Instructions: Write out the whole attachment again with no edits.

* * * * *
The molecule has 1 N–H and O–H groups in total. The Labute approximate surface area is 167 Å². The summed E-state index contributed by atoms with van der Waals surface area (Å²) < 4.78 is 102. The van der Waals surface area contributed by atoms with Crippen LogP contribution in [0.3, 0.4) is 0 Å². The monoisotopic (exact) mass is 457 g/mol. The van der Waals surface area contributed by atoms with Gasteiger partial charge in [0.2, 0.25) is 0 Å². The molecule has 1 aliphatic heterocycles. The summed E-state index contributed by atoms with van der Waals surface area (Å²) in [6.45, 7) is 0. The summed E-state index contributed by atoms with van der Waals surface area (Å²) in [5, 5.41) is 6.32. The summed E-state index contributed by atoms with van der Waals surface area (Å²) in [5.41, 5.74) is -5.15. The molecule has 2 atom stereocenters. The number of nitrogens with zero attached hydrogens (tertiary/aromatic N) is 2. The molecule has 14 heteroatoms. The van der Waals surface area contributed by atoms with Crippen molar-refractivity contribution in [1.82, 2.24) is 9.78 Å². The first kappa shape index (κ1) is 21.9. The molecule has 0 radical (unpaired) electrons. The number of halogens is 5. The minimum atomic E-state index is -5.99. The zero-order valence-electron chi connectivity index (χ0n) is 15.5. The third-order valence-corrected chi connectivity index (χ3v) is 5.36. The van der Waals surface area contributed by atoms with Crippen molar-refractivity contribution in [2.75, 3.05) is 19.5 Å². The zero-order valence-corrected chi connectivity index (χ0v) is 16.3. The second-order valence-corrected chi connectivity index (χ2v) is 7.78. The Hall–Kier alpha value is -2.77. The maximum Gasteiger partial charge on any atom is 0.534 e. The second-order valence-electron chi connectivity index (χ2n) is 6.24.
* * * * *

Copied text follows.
The molecule has 1 N–H and O–H groups in total. The Labute approximate surface area is 167 Å². The summed E-state index contributed by atoms with van der Waals surface area (Å²) < 4.78 is 102. The van der Waals surface area contributed by atoms with Crippen LogP contribution in [0.3, 0.4) is 0 Å². The monoisotopic (exact) mass is 457 g/mol. The van der Waals surface area contributed by atoms with Gasteiger partial charge in [0.2, 0.25) is 0 Å². The molecule has 1 aliphatic heterocycles. The summed E-state index contributed by atoms with van der Waals surface area (Å²) in [6.45, 7) is 0. The summed E-state index contributed by atoms with van der Waals surface area (Å²) in [5, 5.41) is 6.32. The summed E-state index contributed by atoms with van der Waals surface area (Å²) in [5.41, 5.74) is -5.15. The molecule has 2 atom stereocenters. The number of nitrogens with zero attached hydrogens (tertiary/aromatic N) is 2. The molecule has 14 heteroatoms. The van der Waals surface area contributed by atoms with Crippen molar-refractivity contribution in [1.82, 2.24) is 9.78 Å². The first kappa shape index (κ1) is 21.9. The molecule has 0 radical (unpaired) electrons. The number of halogens is 5. The minimum atomic E-state index is -5.99. The zero-order valence-electron chi connectivity index (χ0n) is 15.5. The third-order valence-corrected chi connectivity index (χ3v) is 5.36. The van der Waals surface area contributed by atoms with Crippen molar-refractivity contribution in [2.75, 3.05) is 19.5 Å². The zero-order valence-corrected chi connectivity index (χ0v) is 16.3. The second-order valence-corrected chi connectivity index (χ2v) is 7.78. The Hall–Kier alpha value is -2.77. The maximum Gasteiger partial charge on any atom is 0.534 e. The second-order valence-electron chi connectivity index (χ2n) is 6.24.